In Case of Huggers
“Who goes-a-calling before noon?” Maggie grumbled as she shuffled across the living room.
The grungy terrier tagging along at her heels let out a short yip as if in answer.
“You’re right, Mr. Dickens,” she said, acknowledging the dog. “It’s downright rude.” She stopped at the window beside the front door and pinched a corner of the curtain. She moved it a half an inch—just enough to see the offensive soul who thought it proper to knock so early. “Uck,” Maggie said, making a face. She let the curtain fall closed. “It’s a Hugger.”
Mr. Dickens growled, showing his black gums and what was left of his pocked, yellow teeth.
Maggie’s growl matched her dog’s. She hated the Huggers. Poor Mr. McNearson. Surely, he’d rolled over in his grave the day they moved into his former house, blasting their hippy music about sunshine and rainbows and waving at everyone who dared walk past. Surely, he’d sat up and waved a fist the day they had a group of muscle-bound workmen paint the abode a ghastly sunshiny yellow. To add insult to injury, the Huggers had Mr. McNearson’s practical concrete yard jackhammered out and a manicured lawn laid down as if it were carpet. Maggie hadn’t even known people could do that.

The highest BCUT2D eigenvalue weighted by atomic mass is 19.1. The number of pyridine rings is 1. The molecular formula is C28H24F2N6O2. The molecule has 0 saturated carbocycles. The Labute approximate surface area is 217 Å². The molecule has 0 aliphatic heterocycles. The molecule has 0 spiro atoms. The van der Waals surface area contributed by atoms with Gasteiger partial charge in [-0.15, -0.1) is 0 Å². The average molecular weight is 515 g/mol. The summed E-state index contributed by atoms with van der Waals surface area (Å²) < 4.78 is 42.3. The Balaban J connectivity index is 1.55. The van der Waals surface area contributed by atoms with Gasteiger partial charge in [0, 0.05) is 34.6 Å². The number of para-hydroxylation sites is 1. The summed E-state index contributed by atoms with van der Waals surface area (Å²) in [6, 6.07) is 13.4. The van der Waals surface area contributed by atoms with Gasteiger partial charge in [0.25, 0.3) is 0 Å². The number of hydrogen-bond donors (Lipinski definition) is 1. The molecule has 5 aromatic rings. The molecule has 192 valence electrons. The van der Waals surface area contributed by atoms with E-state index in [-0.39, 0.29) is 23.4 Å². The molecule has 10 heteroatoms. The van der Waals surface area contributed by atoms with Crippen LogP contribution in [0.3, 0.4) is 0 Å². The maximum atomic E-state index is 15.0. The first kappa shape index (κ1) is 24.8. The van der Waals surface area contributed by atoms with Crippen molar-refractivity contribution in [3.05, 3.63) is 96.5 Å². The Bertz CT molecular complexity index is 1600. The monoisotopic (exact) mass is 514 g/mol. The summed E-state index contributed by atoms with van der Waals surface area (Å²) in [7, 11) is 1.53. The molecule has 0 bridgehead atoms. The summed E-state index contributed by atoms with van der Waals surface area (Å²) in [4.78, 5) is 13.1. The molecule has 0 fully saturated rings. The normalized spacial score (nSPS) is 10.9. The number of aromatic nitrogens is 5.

Maggie peeked out the window again. Standing on her unwelcome mat was the worst Hugger of all—the one who always smiled—the one who always waved—the one who always had to wrap her creepy, spindly arms around everyone she met—and she was holding a tin of cookies and a clipboard. Maggie had heard about this. The Huggers were pushing a petition for a Crypt Street beautification project—as if Crypt Street needed improvement.
“This won’t do,” Maggie said to Mr. Dickens who was gnawing at the bald spot on his tail. Maggie’s gaze drifted from the dog to the shadowy space beneath the sofa. A smile crept across her face as an idea took root in her brain. She bent down and pulled an aluminum baseball bat from under the sofa. The bat had always been a practical means to rid her doorstep of pests. The bothersome Huggers deserved no different.
Maggie placed a hand upon the doorknob and balanced the bat against a shoulder. “Forgive me if I’m wrong, Mr. Dickens,” she said as she plastered a smile on her face, ready to greet the Hugger in the other side of the door, “but, I do believe the only good Hugger, is a dead Hugger.”